Interim Chief Executive Officer






  • Advocating for social justice has always been a priority for St. Augustine’s parish.  It’s why we continue to work with vulnerable people and understand the importance of supportive housing. We are already deeply involved with our longstanding supportive housing initiative -- Sancta Maria House.  Sancta Maria House has assisted nearly 200 women recover from problematic alcohol and drug use over the past 18 years.  Both the church and school are active in their recovery process.   


  • Based on our experience with this work and our knowledge of the neighbourhood, we offer these recommendations:

    • We believe in a model of care and support that is less institutional, smaller in size and more home/community based than being proposed by BC Housing. We are prepared to be involved very early in the supportive housing process, to serve on its community advisory board and to be part of the recruitment of the organization that will operate it.

    • There should only be modest building height increases from current standards, consistent with recommendations in the Broadway Plan to ensure the building fits into the neighbourhood.  The school and nearby buildings dwarf in comparison to the proposed 12-storey complex.

    • There should be sufficient and consistent support for residents of the supportive housing site.   Making a successful transition from homelessness to the first steps in recovery requires significant direct care, including appropriate indoor and outdoor amenities.  We believe that the BC Housing proposal does not provide the level of effective care for the number of people who would live there.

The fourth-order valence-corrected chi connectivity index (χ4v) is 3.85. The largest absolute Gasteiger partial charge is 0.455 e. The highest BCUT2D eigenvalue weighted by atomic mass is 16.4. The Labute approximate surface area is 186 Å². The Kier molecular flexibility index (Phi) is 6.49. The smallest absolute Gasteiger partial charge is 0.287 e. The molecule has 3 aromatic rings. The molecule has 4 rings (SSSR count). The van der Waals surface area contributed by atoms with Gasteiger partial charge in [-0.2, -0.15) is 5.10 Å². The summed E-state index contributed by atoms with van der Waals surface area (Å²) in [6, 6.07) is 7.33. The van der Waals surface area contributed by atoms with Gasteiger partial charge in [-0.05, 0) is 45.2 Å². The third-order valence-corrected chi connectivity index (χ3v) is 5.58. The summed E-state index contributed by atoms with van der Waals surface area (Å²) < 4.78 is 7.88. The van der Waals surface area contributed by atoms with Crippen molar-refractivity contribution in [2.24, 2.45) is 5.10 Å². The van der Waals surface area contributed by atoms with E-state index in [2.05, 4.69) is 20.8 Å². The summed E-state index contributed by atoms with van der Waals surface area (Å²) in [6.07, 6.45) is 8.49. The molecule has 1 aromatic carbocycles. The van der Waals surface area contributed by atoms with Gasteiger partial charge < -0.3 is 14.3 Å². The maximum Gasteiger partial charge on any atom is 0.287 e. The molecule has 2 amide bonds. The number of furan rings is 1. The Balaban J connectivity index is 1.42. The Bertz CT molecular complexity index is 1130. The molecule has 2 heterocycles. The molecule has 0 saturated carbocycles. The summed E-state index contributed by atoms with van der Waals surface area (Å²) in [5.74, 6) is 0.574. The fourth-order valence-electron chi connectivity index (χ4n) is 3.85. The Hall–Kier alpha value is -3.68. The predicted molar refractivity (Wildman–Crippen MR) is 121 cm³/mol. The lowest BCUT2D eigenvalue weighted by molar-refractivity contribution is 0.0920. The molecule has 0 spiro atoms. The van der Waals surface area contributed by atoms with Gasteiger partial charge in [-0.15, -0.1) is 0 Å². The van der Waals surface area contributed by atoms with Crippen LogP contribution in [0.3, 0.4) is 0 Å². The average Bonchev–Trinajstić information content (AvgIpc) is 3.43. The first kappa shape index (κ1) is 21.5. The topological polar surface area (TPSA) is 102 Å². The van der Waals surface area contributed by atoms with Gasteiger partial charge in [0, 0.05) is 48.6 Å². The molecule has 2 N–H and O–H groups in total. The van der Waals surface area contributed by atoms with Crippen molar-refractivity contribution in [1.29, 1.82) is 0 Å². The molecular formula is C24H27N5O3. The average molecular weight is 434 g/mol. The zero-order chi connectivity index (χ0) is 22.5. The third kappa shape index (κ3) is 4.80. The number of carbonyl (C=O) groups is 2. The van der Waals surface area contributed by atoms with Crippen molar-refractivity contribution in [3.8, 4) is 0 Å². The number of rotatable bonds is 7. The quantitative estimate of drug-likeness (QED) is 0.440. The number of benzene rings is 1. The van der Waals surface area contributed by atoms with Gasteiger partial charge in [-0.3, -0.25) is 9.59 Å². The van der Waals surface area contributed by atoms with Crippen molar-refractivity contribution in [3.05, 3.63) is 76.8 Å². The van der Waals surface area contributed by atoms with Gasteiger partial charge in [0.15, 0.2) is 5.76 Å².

• The supportive housing proposal should ensure a mix and diversity of tenants, including single parents, seniors and those with accessibility issues.   This means living spaces need to be much more diverse than exclusive single resident units as currently proposed. 

    • The safety of our children is our top priority.  We are being rushed to provide feedback while, at the same time, risks associated with the proposed subway station and bus loop have not been addressed.  More than 400 elementary school-aged children at St. Augustine School and Montessori preschool will be subject to these public safety, environmental health, and traffic management impacts. 

    • Our community has proposed a package of measures to reduce the traffic, safety. and health risks associated with the station and bus loop and future developments in the neighbourhood.  We call on the City, TransLink and the Province to immediately commit to these practical, low-cost measures.  

    • Establishing a “safety culture” early in the densification of this area will have long-term positive impacts for the neighbourhood.

    • Any application for rezoning of the property should NOT go forward until the neighbourhood has been properly consulted.  The BC Housing proposal, as currently designed, should not proceed to rezoning. BC Housing’s two-week public input period is not consistent with good public consultation practice and should not be accepted as adequate consultation.   The short duration runs counter to BC Housing’s advice that enough time is allocated for public engagement well in advance of such projects.